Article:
The main bus company in Argentina is Andesmar which runs services all over the country and was the company I used however there are numerous others to choose from. The best website is which gives you all bus companies and timetables throughout the country and allows you to purchase tickets online, it even breaks it down into regional and metro services so you can get around cities as well.

My experiences within Argentina include:

Frontera Del Norte – Refer to Border Crossing – Chile to Salta, Argentina

Andesmar – Salta to Mendoza $1070.00 ARS ($121 USD) semi cama approx. 18hours. I caught the overnight bus which was uneventful. From memory it left on time and we got served a meal on board which wasn’t flash but it was eatable. It was on this bus I was also introduced to Bingomar where they give you a poker and a bit of paper with numbers on it. The hostesses calls out numbers and if you win you get a free bottle of wine – score! Unfortunately my understanding of numbers in Español is not the best so I don’t know if I would have won or not but was good practice for me if nothing else and helped pass the time. They also played the occasional movie on this service though everything was in Spanish.

Andesmar Bingo

Andesmar – Mendoza to Bariloche. $995 ARS ($112 USD) semi cama and was meant to take approx. 18 hours but actually took closer to 30 hours. Again I caught the overnight bus and it was meant to depart at 9.30pm. The bus didn’t arrive at the terminal until 9.45pm and by the time everyone was loaded we didn’t leave until after 10pm. Not a great start but half hour is nothing when talking about road travel in South America so sit back and enjoy as best you can. At around 7am there was a stop in a town I never found out the name of and we sat there for over 3 hours while they waited for a mechanic to fix the bus. Fortunately we were parked in a bus terminal so there were toilet facilities and a small kiosk which sold snacks and drinks so there was something to do until the bus was fixed. Eventually the bus started up again and with everyone back on board we proceeded as per normal until 7pm when the bus broke down again but this time on the side of the highway.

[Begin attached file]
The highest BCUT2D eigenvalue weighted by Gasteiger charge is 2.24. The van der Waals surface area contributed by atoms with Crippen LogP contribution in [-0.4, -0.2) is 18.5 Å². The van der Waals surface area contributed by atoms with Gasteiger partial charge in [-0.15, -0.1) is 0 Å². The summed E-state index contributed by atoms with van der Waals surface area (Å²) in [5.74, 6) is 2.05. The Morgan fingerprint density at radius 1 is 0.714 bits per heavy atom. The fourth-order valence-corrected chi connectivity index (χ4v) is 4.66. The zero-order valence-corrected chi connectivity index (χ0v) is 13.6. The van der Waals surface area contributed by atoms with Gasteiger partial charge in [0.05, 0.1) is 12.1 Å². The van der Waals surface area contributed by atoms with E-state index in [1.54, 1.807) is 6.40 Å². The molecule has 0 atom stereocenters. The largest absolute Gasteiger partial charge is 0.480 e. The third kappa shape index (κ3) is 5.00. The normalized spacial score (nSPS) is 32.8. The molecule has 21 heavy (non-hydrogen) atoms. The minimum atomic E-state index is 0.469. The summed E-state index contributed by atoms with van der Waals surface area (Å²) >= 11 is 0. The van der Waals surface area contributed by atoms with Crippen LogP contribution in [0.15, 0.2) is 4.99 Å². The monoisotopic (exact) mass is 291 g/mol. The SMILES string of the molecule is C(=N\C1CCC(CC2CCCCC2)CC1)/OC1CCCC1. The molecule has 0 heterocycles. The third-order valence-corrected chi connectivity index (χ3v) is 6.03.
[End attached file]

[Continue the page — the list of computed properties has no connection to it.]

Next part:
A section of road between Mendoza and Barilochi

Looks like outback Australia but is actually a section of road between Mendoza and Barilochi

Since I was due to arrive in Barilochi at 5pm I wasn’t much impressed on the further delay but what can you do but sit back and wait for the mechanic like everyone else. We waited for over 2 hours for the mechanic from Barilochi to arrive to take one look at the bus and decide he didn’t know how to fix it. Andesmar then sent another guy and he didn’t know how to fix it either so they finally sent another bus to collect us which arrived at 1am. Being left on the side of the highway with nowhere to go and no facilities for either food or washroom made a lot of people upset so I’m glad I wasn’t the only one who was beginning to dislike Andesmar given their handling of the situation and lack of information to passengers.